No protein powder is inherently superior or worse than the others. Except, maybe, hemp with its lower protein concentration, and somewhat controversial amino acid profile. But which protein powder you go with will largely depend on what you’re looking for.

If you’re interested in muscle growth, casein or egg protein would be great options to consume before bed to ensure a steady stream of amino acids through the night. They are also good if you tend to practice intermittent fasting and go for long periods without food.

If you mainly consume protein powder after working out, a pure whey powder (maybe even hydrolysate) would be a good idea to kick-start the recovery process, as it digests more quickly and raises amino acid plasma concentrations faster.

If your goal is fat loss and you’re saving as many calories as you can, whey isolate will provide you with more protein for every serving without the added carbs and fats.

If you are allergic to dairy or can’t tolerate it well, egg protein powder is a worthwhile alternative to go for.

If you’re vegan but still want some sweet gains, combining rice and pea protein powders is a great way to make yourself some vegan whey. As we discussed earlier, these two types of protein have complimentary amino acid profiles.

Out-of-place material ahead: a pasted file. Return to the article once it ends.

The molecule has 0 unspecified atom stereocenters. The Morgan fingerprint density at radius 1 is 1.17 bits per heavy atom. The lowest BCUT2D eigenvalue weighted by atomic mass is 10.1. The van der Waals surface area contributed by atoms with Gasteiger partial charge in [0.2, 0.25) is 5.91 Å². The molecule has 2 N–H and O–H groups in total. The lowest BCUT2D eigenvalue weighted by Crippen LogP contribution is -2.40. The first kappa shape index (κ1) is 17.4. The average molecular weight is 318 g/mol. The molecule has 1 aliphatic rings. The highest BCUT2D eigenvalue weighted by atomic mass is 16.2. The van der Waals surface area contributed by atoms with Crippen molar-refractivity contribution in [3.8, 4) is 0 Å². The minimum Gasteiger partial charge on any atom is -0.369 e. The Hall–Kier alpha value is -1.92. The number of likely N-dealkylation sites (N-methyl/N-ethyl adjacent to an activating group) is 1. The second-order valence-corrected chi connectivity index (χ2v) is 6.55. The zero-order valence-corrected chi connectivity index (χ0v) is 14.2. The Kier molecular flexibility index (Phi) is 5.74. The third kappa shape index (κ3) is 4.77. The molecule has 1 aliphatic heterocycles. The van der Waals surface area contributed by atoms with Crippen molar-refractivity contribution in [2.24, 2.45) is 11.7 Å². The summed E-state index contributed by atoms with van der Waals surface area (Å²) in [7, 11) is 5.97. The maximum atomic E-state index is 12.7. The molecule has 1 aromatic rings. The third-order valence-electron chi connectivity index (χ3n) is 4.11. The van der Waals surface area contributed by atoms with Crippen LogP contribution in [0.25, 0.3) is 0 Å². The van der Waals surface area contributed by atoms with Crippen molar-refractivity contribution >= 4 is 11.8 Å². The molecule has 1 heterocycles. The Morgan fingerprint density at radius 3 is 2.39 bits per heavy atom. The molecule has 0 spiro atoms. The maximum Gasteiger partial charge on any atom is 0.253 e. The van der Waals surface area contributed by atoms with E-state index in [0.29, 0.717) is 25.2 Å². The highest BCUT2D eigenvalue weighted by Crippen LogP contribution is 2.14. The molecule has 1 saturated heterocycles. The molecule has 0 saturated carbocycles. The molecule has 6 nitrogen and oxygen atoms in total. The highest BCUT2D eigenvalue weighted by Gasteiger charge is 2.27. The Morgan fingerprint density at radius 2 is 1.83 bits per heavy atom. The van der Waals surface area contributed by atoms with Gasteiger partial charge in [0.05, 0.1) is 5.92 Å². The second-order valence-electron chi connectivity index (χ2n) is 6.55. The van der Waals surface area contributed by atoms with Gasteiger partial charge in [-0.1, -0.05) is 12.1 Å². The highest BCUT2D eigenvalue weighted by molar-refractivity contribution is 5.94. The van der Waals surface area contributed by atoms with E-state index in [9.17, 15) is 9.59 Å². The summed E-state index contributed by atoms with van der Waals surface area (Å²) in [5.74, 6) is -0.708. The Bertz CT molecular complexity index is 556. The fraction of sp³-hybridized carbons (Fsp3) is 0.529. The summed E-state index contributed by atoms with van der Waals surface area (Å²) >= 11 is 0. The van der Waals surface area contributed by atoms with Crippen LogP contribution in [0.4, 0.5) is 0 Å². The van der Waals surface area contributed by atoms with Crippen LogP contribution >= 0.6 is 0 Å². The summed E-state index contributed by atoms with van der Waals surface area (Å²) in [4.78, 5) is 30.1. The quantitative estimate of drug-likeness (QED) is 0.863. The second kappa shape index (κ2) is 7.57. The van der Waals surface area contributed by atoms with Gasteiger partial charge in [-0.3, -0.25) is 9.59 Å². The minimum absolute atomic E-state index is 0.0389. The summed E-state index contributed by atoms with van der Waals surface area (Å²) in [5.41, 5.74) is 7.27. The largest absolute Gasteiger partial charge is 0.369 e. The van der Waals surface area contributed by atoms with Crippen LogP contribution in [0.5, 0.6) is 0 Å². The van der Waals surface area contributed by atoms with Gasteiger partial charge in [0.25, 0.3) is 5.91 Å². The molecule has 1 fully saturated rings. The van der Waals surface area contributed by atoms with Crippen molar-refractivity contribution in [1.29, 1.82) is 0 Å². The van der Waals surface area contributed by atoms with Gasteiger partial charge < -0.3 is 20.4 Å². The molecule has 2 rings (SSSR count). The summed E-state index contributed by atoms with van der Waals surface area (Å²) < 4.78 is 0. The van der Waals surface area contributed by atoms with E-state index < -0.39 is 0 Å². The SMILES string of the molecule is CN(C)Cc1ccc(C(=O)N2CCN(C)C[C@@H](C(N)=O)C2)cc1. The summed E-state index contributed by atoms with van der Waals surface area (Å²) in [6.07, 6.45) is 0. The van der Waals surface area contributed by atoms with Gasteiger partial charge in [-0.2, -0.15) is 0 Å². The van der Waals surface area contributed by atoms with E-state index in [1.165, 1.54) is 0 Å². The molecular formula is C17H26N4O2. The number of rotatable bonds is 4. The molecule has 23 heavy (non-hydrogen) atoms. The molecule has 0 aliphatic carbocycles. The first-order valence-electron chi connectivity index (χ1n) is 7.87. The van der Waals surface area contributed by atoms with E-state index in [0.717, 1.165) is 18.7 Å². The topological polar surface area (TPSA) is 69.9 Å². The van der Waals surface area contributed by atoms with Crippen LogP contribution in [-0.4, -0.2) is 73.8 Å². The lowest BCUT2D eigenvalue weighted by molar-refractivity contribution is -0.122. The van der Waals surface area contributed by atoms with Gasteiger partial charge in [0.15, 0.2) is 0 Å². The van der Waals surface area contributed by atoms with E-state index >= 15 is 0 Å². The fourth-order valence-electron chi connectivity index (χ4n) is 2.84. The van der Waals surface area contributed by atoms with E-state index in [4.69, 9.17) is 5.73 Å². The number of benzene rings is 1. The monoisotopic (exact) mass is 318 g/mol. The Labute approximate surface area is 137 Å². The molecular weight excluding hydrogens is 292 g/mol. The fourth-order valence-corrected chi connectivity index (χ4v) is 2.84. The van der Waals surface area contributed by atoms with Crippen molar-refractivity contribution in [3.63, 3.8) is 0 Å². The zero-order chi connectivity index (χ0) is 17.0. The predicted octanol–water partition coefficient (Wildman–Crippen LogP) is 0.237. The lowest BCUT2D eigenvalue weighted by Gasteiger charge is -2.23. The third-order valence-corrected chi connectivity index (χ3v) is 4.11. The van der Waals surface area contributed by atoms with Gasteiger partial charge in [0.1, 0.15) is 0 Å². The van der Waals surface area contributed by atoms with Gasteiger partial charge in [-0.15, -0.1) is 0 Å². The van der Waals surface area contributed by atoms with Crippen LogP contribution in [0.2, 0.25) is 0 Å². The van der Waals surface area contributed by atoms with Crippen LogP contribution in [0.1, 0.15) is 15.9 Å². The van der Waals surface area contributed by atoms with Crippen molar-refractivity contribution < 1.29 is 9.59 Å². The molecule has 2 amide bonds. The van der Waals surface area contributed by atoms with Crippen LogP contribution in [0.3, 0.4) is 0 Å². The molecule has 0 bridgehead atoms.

And, finally, if you’re just a regular person who doesn’t necessarily care about muscle growth, but wants to get enough protein and stay healthy, hemp protein is a great option to go for. It’s chock-full of vitamins, minerals, and fatty acids. Plus it tastes great and mixes well.

You may not fit into any of the above categories, and that’s okay. You have the roadmap you need to pick what’s best for you. All you need to do is use your best judgment.

Does Protein Timing Matter?

Most of us have an irrational love for the complex, but it doesn’t have to be this way. For the majority of people, training consistently, eating enough calories, and getting enough protein is going to be more than enough to see significant progress.

For the more dedicated folks who pass the above requirements with flying colors, protein timing could deliver a tiny bit of extra gains.

A paper by Brad Schoenfeld and Alan Aragon from 2013 looked at the ‘anabolic window’ ( 21 ). They suggested the following:

  • Those of us who train fasted in the morning should go for a post-workout meal to prevent protein breakdown.
  • Some research suggests that even small quantities of protein consumed before a workout can provide enough amino acids and limit the need for the ‘mandatory’ post-workout meal.
  • But, if you tend to eat four to six hours before training, it’s a good idea to get a balanced meal with at least 25-30 grams of protein post-workout.

Schoenfeld and Aragon both recommend some protein intake before and after training, to be on the safe side.

And to be clear:

Protein timing is yet to be fully understood. Taking some precautions is okay. But when these precautions start to border neurotic behavior, it’s time to take a step back and rethink our actions.